There’s probably some truth in the fact that men only do great things to impress women, but as I take up the emotion-fixing tools that I mentioned previously I’m hideously aware of both my failings and my promise. I am an introvert who accepts attention. I’m naturally kinaesthetic and hug and touch most people I meet without thinking anything of it, but I know that can lead to misunderstanding, and sometimes even worse.

Our imaginations are so powerful and destructive when we’re weak with our resolve. I jointly live in awe and terror of the threat of love and attraction — at times I’ve even been glad of how flawed I am. But of course, these flaws, even if they contribute to my overall character, haven't always served me well.

I find the attractive uniqueness in almost everyone I meet and physically and emotionally feel the temptation of closeness of strangers and friends, however temporarily. I fall in love just a little bit everyday with someone new (someone should write a song about this), and I’ve often wondered whether monogamy is a lost art, a tradition confined to the 17th century when we had but one or two choices of partner in our village. Hell, some of my most memorable relationships have lasted just a couple of days without the clutter of expectations or rules, so I don’t regret finding the fast potential in anyone. Even if I do, it's tough, this is who I am.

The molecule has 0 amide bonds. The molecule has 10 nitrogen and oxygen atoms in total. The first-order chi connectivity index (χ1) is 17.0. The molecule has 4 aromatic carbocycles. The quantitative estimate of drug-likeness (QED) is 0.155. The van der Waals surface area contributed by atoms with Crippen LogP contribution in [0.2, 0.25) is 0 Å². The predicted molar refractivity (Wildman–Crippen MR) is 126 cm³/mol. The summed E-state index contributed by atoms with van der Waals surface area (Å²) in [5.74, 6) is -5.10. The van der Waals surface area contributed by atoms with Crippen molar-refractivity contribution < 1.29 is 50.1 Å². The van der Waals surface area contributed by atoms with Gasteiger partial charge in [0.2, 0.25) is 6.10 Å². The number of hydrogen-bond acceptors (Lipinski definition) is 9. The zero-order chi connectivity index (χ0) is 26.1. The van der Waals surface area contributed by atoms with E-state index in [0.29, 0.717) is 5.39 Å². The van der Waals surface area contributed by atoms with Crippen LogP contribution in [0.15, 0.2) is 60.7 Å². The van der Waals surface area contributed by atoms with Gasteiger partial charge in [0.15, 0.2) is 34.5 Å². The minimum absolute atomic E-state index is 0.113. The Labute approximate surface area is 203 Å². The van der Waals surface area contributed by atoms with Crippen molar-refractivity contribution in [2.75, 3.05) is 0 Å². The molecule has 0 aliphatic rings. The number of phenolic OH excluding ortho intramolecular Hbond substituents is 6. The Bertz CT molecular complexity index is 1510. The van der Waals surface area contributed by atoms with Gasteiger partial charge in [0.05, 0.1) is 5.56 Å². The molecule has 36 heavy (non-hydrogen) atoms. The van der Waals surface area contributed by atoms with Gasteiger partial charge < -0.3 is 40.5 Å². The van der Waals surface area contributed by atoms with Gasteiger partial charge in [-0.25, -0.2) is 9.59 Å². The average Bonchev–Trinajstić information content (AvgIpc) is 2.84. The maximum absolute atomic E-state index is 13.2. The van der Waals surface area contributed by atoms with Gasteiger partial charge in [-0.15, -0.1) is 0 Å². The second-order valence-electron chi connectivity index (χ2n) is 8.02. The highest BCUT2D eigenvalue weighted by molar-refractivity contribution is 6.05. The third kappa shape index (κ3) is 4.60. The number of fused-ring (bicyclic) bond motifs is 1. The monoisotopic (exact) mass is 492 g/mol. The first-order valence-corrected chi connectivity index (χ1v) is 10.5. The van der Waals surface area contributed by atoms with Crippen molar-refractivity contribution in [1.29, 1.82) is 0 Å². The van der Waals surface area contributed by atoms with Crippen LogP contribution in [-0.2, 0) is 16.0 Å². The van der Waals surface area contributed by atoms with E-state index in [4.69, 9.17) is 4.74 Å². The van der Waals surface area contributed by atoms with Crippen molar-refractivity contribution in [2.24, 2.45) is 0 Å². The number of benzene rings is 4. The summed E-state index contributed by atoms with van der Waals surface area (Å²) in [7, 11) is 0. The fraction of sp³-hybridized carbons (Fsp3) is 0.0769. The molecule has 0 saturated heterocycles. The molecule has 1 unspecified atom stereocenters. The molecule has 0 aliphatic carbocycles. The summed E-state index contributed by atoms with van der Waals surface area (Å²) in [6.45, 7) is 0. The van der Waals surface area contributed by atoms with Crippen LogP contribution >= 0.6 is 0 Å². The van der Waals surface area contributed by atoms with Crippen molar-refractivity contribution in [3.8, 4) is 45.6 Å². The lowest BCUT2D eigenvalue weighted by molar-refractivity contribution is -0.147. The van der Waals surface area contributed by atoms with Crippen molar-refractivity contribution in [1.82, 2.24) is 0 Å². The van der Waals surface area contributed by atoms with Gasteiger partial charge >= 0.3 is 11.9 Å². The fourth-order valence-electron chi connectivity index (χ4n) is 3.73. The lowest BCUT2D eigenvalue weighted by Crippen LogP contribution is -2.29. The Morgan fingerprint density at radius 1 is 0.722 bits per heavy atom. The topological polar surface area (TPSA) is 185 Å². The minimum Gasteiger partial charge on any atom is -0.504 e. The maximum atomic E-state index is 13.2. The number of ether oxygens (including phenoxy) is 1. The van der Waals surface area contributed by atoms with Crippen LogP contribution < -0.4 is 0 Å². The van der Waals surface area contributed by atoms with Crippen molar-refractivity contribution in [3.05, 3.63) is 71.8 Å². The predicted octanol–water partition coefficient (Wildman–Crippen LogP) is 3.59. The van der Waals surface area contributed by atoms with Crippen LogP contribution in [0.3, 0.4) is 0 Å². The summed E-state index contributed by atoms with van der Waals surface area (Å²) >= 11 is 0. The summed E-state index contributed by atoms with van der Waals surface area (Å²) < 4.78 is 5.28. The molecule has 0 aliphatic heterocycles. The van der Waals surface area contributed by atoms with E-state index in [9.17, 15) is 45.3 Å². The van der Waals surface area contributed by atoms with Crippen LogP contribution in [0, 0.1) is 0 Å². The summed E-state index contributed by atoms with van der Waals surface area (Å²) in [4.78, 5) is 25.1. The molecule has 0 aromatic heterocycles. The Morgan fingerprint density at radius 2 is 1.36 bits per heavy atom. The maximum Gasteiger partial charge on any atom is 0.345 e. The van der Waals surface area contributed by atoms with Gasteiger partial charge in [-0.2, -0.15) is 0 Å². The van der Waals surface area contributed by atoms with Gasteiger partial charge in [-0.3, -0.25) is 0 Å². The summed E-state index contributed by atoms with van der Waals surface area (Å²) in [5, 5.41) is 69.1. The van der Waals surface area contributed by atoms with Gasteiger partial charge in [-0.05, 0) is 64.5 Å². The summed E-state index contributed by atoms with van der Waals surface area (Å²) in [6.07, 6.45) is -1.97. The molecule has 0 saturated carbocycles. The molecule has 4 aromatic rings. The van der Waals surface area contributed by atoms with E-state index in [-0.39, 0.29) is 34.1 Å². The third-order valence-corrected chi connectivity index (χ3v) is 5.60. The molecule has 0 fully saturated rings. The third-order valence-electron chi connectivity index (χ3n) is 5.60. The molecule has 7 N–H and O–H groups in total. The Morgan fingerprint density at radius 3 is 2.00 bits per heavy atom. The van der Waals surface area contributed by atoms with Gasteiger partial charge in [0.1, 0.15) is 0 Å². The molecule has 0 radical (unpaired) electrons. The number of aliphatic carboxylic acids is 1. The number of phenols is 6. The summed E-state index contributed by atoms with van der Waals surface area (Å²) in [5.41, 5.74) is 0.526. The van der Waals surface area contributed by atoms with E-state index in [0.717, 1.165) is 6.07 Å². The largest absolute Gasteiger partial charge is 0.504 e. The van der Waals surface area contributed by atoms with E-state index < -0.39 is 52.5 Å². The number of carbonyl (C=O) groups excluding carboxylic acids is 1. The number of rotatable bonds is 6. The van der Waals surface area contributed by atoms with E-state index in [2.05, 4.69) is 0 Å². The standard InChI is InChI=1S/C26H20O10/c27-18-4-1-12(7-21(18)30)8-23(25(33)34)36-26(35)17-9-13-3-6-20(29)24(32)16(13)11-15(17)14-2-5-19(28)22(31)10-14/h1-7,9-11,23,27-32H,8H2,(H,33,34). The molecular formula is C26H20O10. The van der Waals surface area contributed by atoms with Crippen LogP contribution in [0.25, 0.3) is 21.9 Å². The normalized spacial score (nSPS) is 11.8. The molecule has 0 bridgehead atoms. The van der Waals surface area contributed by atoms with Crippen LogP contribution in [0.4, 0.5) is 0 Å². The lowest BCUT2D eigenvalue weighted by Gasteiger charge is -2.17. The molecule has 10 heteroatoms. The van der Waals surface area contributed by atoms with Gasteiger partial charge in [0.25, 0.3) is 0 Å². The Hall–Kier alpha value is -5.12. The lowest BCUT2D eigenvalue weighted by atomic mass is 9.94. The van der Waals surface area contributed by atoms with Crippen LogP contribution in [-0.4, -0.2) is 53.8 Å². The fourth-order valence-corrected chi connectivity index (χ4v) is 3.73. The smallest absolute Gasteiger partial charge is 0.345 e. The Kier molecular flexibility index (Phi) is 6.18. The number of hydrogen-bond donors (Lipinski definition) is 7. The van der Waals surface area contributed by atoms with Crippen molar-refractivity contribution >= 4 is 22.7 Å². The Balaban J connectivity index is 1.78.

I’m not going to stop being attracted to those around me, but I can make the choice not to do anything about it. Not to go too far. To make the reaction take a different path.

And the solution, the one that always makes the difference between a human and the revelation of their superpowers, is finding that peace of self, the calm, the contentment to just be you and not go looking, and then when the one sways by all gorgeous and unavoidable, taking a decision that you’re willing to stick by.